What happened to May?

I’m back, but where have I been?

I keep asking myself that question? What’s actually happened over the past month or so?

I know I blogged a few times in May, but truth is I don’t remember doing many of them. They’re my reminders as well as your updates.

They call the day you get your Stem Cells returned Day Zero. I understand the reasoning now (on day Plus Twenty).

It’s not only the first day of the rest of your ‘new’ life, but it’s also the start of something that they described as brutal and that certainly has lived up to it’s billing.

I’ve been home for eight days now. After more than two weeks in isolation, and around three weeks in hospital.

I should have felt elated. On a high. Buzzing.

But I’ve felt flat. Depressed. Tired like never before. Worried that I’ll never get back to ‘normal’ – if I even remember what that actually means.

Yet I also realise how lucky I am. I’ve had a transplant, but I’ve not had major surgery. My Scottish Government colleague and social media cancer buddy Fi Munro has also been bravely blogging her traumatic experience battling Stage Four Ovarian Cancer.

What she’s been through in past few weeks gives brutal a new meaning. I bow before her positivity and fortitude and take inspiration from her determined outlook on life. If you are ever feeling crap then give her amazing blog a read and you’ll realise what hanging tough really means.

Where am I now?

Like I said, I got ‘released’ last Monday (30 May) as my vital numbers (especially neutrophils – the part of the blood cells that fight infection) were showing good signs of recovery (they’ve since dropped back a bit…)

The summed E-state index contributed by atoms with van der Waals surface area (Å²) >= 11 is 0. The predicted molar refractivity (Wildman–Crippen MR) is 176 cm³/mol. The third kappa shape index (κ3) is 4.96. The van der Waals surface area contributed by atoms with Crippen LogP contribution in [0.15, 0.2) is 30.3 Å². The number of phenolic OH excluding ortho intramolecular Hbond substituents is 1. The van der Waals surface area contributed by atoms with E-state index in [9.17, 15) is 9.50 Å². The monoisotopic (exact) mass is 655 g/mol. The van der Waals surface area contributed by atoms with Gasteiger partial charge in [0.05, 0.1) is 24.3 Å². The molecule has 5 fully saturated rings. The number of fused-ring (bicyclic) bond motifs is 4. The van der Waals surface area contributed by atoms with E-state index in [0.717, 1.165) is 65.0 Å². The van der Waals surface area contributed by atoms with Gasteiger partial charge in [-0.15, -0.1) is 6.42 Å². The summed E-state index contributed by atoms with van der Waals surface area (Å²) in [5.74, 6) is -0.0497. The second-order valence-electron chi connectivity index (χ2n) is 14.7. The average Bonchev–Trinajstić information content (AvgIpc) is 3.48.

My daily blood count numbers etc since Day Zero. Haemoglobin, White Cell Count, Neutrophils, Platelets and Transfusions. Note Days 5 to 8 when my immune system was non-existent.


That was day Plus Fourteen. Before that I’d had my Stem Cells returned in a surreal sci-fi process involving dry ice and big flasks (see pics below).

I’d stopped eating. I’d pretty much stopped functioning. I had zero immune system (the chemo had killed it off). I was getting blood transfusions and platelet transfusions on a daily basis. I was constantly on a drip, had a separate morphine machine attached (with a dinky wee handbag), and was often hooked up to the oxygen line – all very Holby City!

I managed a whole one of the snacks I’d taken in – a sticky ribs Pot Noodle which was revolting. Otherwise it was daily feeding via an Intravenous bag called a Total Parenteral Nutrition. I lost almost one and a half stones when in hospital, and have lost another half stone since I got home. So there are some positives!

As expected, one of the drugs heavily affected my throat and oesophagus and left me feeling like I was swallowing glass just drinking water. It’s still not totally cleared up but I’m ok with still drinks.

Taste buds are still completely shattered and my appetite is only slowly returning. That, for me, is particularly tough. I’m forcing down a kiddy-sized portion of cereal and not much more than a young teen’s meal at night, and not a lot else. But anything is good as nothing means readmission.

My two biggest problems at the moment are total fatigue and an allergy to my platelet transfusions (which, typically, are the ones I need most!).